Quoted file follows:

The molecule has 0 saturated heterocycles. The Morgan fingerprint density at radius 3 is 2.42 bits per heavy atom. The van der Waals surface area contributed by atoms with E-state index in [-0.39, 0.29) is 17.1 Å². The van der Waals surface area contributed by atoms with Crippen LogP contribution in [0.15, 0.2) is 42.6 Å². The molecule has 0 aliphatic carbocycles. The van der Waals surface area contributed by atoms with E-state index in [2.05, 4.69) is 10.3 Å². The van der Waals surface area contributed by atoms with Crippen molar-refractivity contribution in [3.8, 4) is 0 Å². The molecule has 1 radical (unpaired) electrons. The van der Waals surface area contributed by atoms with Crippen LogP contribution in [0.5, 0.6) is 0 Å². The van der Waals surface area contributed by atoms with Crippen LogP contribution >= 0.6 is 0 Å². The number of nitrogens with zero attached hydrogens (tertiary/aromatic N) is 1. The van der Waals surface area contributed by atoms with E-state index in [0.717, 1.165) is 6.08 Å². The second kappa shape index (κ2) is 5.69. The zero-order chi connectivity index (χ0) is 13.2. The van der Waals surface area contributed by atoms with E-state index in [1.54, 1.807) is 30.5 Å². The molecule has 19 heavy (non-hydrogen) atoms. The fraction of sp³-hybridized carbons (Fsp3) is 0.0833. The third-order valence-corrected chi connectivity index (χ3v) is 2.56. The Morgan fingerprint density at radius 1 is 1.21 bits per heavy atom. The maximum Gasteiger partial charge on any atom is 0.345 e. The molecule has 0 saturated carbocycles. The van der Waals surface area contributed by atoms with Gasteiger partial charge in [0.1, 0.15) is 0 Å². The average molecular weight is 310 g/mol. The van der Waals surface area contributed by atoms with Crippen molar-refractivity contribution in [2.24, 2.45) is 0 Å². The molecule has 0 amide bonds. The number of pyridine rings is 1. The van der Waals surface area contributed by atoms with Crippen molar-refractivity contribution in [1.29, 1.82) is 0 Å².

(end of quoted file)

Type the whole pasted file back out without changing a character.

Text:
The molecule has 0 saturated heterocycles. The Morgan fingerprint density at radius 3 is 2.42 bits per heavy atom. The van der Waals surface area contributed by atoms with E-state index in [-0.39, 0.29) is 17.1 Å². The van der Waals surface area contributed by atoms with Crippen LogP contribution in [0.15, 0.2) is 42.6 Å². The molecule has 0 aliphatic carbocycles. The van der Waals surface area contributed by atoms with E-state index in [2.05, 4.69) is 10.3 Å². The van der Waals surface area contributed by atoms with Crippen molar-refractivity contribution in [3.8, 4) is 0 Å². The molecule has 1 radical (unpaired) electrons. The van der Waals surface area contributed by atoms with Crippen LogP contribution in [0.5, 0.6) is 0 Å². The van der Waals surface area contributed by atoms with Crippen LogP contribution >= 0.6 is 0 Å². The number of nitrogens with zero attached hydrogens (tertiary/aromatic N) is 1. The van der Waals surface area contributed by atoms with E-state index in [0.717, 1.165) is 6.08 Å². The second kappa shape index (κ2) is 5.69. The zero-order chi connectivity index (χ0) is 13.2. The van der Waals surface area contributed by atoms with E-state index in [1.54, 1.807) is 30.5 Å². The molecule has 19 heavy (non-hydrogen) atoms. The fraction of sp³-hybridized carbons (Fsp3) is 0.0833. The third-order valence-corrected chi connectivity index (χ3v) is 2.56. The Morgan fingerprint density at radius 1 is 1.21 bits per heavy atom. The maximum Gasteiger partial charge on any atom is 0.345 e. The molecule has 0 saturated carbocycles. The van der Waals surface area contributed by atoms with Gasteiger partial charge in [0.1, 0.15) is 0 Å². The average molecular weight is 310 g/mol. The van der Waals surface area contributed by atoms with Crippen molar-refractivity contribution in [2.24, 2.45) is 0 Å². The molecule has 0 amide bonds. The number of pyridine rings is 1. The van der Waals surface area contributed by atoms with Crippen molar-refractivity contribution in [1.29, 1.82) is 0 Å².